The robe that was merely loaned to us at first, and which constituted our invitation to the marriage, to joint-heirship with the King's Son, was not at first our own, it was merely loaned or imputed to us. But it became a permanent gift from the Bridegroom to as many as accepted the invitation to union with him; and examining it carefully, they found upon it in delicate outline a stamping in graceful lines, corresponding to the richly embroidered robe worn by the King's Son. The suggestion of copying his robe was not only thus [R2161 : page 163] hinted at, but it was plainly declared that all who would be accounted worthy to be his "elect" companions, should in all respects be copies of the Bridegroom. – Rom. 8:29.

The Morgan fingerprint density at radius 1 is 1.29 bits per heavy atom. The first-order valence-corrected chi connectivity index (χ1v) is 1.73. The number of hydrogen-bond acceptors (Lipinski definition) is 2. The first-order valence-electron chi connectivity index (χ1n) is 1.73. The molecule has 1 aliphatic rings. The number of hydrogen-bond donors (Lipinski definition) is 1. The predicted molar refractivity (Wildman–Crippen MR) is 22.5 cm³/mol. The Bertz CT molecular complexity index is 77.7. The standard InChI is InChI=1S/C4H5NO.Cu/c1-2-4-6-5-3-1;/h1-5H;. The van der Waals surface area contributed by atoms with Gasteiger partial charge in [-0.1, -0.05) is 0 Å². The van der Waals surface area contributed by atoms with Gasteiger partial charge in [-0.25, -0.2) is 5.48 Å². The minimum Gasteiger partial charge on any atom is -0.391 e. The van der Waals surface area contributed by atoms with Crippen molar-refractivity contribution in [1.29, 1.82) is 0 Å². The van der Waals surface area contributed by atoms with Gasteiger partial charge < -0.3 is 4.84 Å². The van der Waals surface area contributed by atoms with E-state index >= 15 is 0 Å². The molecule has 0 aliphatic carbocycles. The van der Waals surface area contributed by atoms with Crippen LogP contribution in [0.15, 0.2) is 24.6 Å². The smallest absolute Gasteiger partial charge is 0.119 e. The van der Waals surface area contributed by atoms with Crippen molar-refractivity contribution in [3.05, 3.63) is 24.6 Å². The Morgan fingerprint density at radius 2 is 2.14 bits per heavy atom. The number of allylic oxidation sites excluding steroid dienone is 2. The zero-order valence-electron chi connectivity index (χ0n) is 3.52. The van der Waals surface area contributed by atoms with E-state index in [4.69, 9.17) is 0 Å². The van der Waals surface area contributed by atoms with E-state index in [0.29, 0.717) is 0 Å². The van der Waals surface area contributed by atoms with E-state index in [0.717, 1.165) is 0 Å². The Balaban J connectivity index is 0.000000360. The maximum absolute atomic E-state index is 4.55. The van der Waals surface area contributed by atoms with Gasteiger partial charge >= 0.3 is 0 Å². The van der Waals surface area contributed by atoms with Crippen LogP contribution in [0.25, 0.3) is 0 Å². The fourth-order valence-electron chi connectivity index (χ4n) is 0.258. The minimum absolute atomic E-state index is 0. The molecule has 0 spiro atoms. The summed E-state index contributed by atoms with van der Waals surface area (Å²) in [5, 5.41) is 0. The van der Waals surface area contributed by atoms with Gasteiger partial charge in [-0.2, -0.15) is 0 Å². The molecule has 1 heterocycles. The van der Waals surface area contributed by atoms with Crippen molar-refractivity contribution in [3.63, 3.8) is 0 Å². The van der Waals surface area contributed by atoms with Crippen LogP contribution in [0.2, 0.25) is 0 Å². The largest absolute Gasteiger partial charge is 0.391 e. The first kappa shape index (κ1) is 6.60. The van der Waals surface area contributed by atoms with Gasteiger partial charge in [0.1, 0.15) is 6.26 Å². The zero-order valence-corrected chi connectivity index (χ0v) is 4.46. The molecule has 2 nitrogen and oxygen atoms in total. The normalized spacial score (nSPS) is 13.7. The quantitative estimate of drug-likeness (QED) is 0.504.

The careful setting of the stitches in the embroidering of this wedding garment has been the chief duty and constant occupation of the espoused virgin while waiting for the nuptial feast, at the return of the Bridegroom. True, much of the embroidering now done by us is very imperfect, because of first, our unskillfulness, secondly, our imperfections, and thirdly the disturbing influences about us (the world, the flesh and the devil). Nevertheless, we can well understand that it is the blessing of experience that is designed, and that every painstaking effort is strengthening character, and bringing us into fuller sympathy with our Lord; and that he, when he inspects his Church, will take pleasure in even our imperfect results, if they give evidence that we have bestowed effort, because desirous of bringing all into conformity with his will; and he will accept of our imperfect work as tho it were perfect, and in the resurrection he will grant us ideal bodies with ideal powers and the ideal character embroidered perfectly upon the new robe, which will be ours through his grace.